Aquinas had a strong view of God’s sovereignty, but also of human free choice. Much of his teaching is rather dense, but one of his books is refreshingly clear. In his book De Rationes Fidei (Reasons for Faith) Thomas answers the question of whether divine predestination eliminates human freedom. Here are excerpts from his answer:
“It is erroneous to say that human acts and events escape God’s fore-knowledge and ordination. It is no less erroneous to say that God’s fore-knowledge and ordination imposes necessity on human acts; otherwise free will would be removed, as well as the value of taking counsel, the usefulness of laws, the care to do what is right and the justice of rewards and punishments. . . We must observe that God knows things differently from man. Man is subject to time and therefore knows things temporally, seeing some things as present, recalling others as past, and fore-seeing others as future. But God is above the passage of time, and his existence is eternal. So his knowledge is not temporal, but eternal. . . Thus God, who looks at everything from the high point of eternity, views as present the whole passage of time and everything that is done in time. Therefore, when I see Socrates sitting, my knowledge is infallible and certain, but no necessity is imposed on Socrates to be seated. Thus God, seeing everything that is past, future or present to us as present to himself, knows all this infallibly and certainly, yet without imposing on contingent things any necessity of existing. . . Just as God’s knowledge does not impose necessity on contingent things, neither does his ordination, by which he providentially orders the universe. For he orders things the way he acts on things; his ordination does not violate but brings to effect by his power what he planned in his Wisdom.As for the action of God’s power, we should observe that he acts in everything and moves each single thing to its actions according to the manner proper to each thing, so that some things, by divine motion, act from necessity, as the motion of heavenly bodies [according to ancient cosmology], while others contingently, which sometimes fail in their proper action because of their corruptibility. A tree, for example, sometimes is impeded from producing fruit and an animal from generating offspring. Thus Divine Wisdom orders things so that they happen after the manner of their proper causes. In the case of man, it is natural for him to act freely, not forced, because rational powers can turn in opposite directions. Thus God orders human actions in a way that these actions are not subject to necessity, but come from free will.”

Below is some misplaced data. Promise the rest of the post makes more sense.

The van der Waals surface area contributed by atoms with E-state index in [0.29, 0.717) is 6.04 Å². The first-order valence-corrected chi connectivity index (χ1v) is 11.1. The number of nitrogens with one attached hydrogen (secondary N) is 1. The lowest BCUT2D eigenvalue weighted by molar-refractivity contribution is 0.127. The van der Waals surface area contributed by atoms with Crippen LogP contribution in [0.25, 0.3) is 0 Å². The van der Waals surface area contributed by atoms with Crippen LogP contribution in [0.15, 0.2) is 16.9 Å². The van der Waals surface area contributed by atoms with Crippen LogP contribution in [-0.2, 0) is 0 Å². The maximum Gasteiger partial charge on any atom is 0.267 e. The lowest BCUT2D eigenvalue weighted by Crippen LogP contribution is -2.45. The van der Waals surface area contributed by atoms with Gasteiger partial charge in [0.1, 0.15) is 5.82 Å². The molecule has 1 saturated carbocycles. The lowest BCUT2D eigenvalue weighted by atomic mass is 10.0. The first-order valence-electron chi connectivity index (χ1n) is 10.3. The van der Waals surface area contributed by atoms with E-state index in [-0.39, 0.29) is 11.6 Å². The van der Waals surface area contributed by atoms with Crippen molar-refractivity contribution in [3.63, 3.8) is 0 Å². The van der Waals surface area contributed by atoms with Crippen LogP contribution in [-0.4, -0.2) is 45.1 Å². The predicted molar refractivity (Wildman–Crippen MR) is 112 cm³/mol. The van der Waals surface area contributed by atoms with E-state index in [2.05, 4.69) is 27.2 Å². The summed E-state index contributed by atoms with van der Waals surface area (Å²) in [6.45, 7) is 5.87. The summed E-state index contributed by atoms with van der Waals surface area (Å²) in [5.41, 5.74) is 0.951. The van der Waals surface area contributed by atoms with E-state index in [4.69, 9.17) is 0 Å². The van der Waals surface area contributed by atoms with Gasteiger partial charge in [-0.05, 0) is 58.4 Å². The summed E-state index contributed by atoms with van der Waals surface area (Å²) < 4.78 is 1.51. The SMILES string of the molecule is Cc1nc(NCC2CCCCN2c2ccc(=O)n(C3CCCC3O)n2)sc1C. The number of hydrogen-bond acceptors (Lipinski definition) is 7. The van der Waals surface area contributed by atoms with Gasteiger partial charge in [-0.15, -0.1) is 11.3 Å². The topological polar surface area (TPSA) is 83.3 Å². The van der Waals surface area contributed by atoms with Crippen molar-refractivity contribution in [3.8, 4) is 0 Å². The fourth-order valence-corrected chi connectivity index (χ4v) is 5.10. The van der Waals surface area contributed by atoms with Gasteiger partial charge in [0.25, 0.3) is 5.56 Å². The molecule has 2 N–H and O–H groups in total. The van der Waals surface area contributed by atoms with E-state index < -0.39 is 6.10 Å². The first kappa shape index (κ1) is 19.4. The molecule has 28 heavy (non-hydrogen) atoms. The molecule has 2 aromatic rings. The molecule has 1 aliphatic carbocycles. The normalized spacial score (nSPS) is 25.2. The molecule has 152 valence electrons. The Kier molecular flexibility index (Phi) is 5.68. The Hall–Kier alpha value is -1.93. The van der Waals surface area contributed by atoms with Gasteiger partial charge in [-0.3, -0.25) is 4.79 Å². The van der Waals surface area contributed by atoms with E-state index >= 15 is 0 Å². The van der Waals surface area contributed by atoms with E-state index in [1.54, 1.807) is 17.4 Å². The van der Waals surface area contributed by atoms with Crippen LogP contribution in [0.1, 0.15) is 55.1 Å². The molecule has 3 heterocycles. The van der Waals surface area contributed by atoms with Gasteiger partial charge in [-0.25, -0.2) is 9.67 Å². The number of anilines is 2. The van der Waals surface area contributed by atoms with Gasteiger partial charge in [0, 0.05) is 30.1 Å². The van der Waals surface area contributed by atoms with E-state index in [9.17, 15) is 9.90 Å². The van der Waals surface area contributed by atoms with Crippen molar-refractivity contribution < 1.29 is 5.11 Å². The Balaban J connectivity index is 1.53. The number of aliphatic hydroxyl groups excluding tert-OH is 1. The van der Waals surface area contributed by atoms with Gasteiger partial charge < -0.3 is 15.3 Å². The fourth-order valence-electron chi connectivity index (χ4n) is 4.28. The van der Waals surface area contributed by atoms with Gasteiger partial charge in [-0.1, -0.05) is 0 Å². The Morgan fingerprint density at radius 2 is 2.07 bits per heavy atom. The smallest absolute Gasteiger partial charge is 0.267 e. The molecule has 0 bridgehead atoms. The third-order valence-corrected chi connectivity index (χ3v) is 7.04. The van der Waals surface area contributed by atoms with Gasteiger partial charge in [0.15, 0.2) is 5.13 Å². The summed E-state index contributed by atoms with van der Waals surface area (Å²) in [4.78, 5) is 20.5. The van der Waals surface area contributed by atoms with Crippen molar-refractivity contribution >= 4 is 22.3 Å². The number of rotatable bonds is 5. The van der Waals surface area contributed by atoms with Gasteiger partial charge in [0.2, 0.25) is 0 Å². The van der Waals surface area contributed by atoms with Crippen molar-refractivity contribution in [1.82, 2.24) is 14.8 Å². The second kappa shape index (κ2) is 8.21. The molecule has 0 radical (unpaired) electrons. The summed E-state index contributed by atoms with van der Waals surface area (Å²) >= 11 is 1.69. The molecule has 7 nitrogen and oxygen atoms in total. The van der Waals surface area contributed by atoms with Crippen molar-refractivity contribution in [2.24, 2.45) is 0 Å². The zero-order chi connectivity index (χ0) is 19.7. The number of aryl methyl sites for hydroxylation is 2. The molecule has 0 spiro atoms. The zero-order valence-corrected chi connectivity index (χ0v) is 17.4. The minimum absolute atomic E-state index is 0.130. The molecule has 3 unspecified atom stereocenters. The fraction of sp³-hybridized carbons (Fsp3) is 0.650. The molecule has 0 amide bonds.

Thus Thomas Aquinas holds that God can have certain knowledge of how everything will be, past and future, and God can ordain how things will be, even to the point of causing these things to come to pass, but can do all this without violating human free choice. God works through human free will, not as a puppet master, but similarly to how God causes a rose to bloom: He works through the nature of a rose. Likewise, it is the nature of man to have a free will, therefore God works through man’s will to accomplish His purposes, and bring about the certain conclusions of His plan, not those of mankind.